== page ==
HP’s announcement on Friday that it will open source its Linux-based mobile operating system webOS means that a competitor to Android and Apple iOS survives, even though it has yet to garner significant attention from the developer community. Meg Whitman’s decision to open source webOS empowers the open source developer network to enhance a product that was widely regarded as highly promising even though it failed to gain traction because of poor sales of HP smartphones and tablets. HP’s decision to open source webOS comes just months after its August announcement terminating sales of webOS products, including the HP TouchPad and webOS phones.
HP is reportedly considering an open source licensing structure through the Apache Software Foundation. In terms of governance, HP is leaning towards a structure similar to Red Hat’s Fedora Project, which would allow HP to retain tighter control over enterprise-grade Linux deployments and provide HP with final voting authority on webOS updates, thereby ensuring the product remains compatible with subsequent versions of HP’s hardware. Whitman does foresee a future for webOS powered tablets developed by HP, but noted such tablets may not materialize until 2013. HP purchased webOS as part of its $1.2 billion acquisition of Palm in April 2010.
At HP Discover in Vienna, HP provided details of Autonomy IDOL (Integrated Data Operating Layer) 10, a Next Generation Information Platform that integrates two of its 2011 acquisitions, Vertica and Autonomy. HP acquired Vertica in February and Autonomy in August. Vertica features a data warehousing and analytics platform known as the Vertica Analytics Platform that specializes in the high speed analysis of large-scale structured data sets. The Vertica Analytics Platform boasts real-time loading and querying that minimizes the time-lag between data loading and the delivery of business intelligence insights. Moreover, the Vertica Analytics Platform features analytic optimization tools that deliver maximum performance while minimizing the need for manual adjustments from users. Vertica also claims bi-directional connectors to Hadoop and Pig for the purpose of managing “big data” in structured form.
HP’s acquisition Autonomy complements Vertica by providing a platform for the processing of unstructured data such as video, audio, social media, email and web-related content and search results. Autonomy IDOL 10 features the following attributes:
• Autonomy’s capabilities for processing unstructured data
• Vertica’s ability to rapidly process large-scale structured data sets
• A NoSQL interface for loading and analyzing structured and unstructured data
• Solutions dedicated to the Data, Social Media, Risk Management, Cloud and Mobility verticals
HP’s Autonomy IDOL 10 competes with its own more specialized Vertica and Autonomy products, in addition to Oracle’s Hadoop and NoSQL Big Data Platform and Microsoft’s forthcoming Hadoop-based, Big Data appliance. Hadoop represents the common thread between all three Big Data products even as non-Hadoop based Big Data products such as HPCC from Lexis-Nexis gained publicity this week with the announcement of the availability of its ETL platform on the Amazon Web Services EC2 infrastructure. Autonomy IDOL 10 is available worldwide as of December 1, 2011.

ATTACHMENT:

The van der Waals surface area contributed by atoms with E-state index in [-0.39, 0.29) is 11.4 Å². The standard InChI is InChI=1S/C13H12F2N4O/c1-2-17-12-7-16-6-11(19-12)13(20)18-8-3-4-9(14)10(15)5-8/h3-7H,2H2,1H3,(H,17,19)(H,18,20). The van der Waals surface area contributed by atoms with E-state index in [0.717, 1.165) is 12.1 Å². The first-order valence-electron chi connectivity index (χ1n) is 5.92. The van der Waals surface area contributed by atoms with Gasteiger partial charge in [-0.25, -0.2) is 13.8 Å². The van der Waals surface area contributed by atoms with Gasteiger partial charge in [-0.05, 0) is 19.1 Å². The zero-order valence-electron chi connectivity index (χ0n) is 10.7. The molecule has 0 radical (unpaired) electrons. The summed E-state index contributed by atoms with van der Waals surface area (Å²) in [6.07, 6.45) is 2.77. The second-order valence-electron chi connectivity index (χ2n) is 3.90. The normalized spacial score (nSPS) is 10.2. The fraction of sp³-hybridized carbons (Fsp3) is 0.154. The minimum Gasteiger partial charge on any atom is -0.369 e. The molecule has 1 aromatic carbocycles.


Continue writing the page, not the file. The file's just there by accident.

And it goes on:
One of the major announcements at this week’s OpenStack Conference in Boston was HP’s decision to use Ubuntu as the “lead host and guest operating system” for its OpenStack-based Public cloud. HP’s selection of Ubuntu marked a huge affirmation for Canonical, Ubuntu Linux’s parent company. As commercial grade OpenStack deployments proliferate, HP’s decision to choose Ubuntu positions Canonical strongly to gain traction in the emerging market for commercial grade, host and guest operating systems for OpenStack.
In a blog post, Canonical commented on HP’s selection of Ubuntu by noting: “Both companies share a common commitment to open source and both embrace the OpenStack community. With over 117 member companies the momentum behind OpenStack is truly game changing and promises to position it at the center of the next wave of computing.” Canonical joined the OpenStack project in February and in May, announced that that the 11.10 version of its Ubuntu Enterprise Cloud would be based on OpenStack instead of Eucalyptus.
HP became the latest technology behemoth to support OpenStack, joining company with the likes of AMD, Canonical, Cisco, Dell, Intel and Citrix on July 27. Emil Sayegh, HP’s VP of Cloud Services, announced Hewlett Packard’s support for OpenStack in a blog post featuring the following highlights:
• Recognition of the importance of open source, inter-operable solutions for the cloud computing industry
• Active participation in the OpenStack community
• Sponsorship of the OpenStack Design Summit and OpenStack Conference in October 2011.
• Belief that collaboration with OpenStack marks an “opportunity to enable customers, partners and developers with unique infrastructure and development solutions across public, private and hybrid cloud environments.”
The last bullet point indicates that HP is likely to deliver hardware that comes pre-loaded with OpenStack software that can support customers seeking to build public, private and hybrid cloud computing deployments. HP’s affirmation of OpenStack arrived in conjunction with analogous but different affirmations from Nebula and Dell. Nebula announced its intent to launch an appliance pre-loaded with OpenStack software while Dell revealed details of an OpenStack Cloud Solution that enables customers to quickly deploy OpenStack based cloud solutions using a combination of hardware, software and professional services. OpenStack can now claim support from over 90 companies and more than 1200 contributors.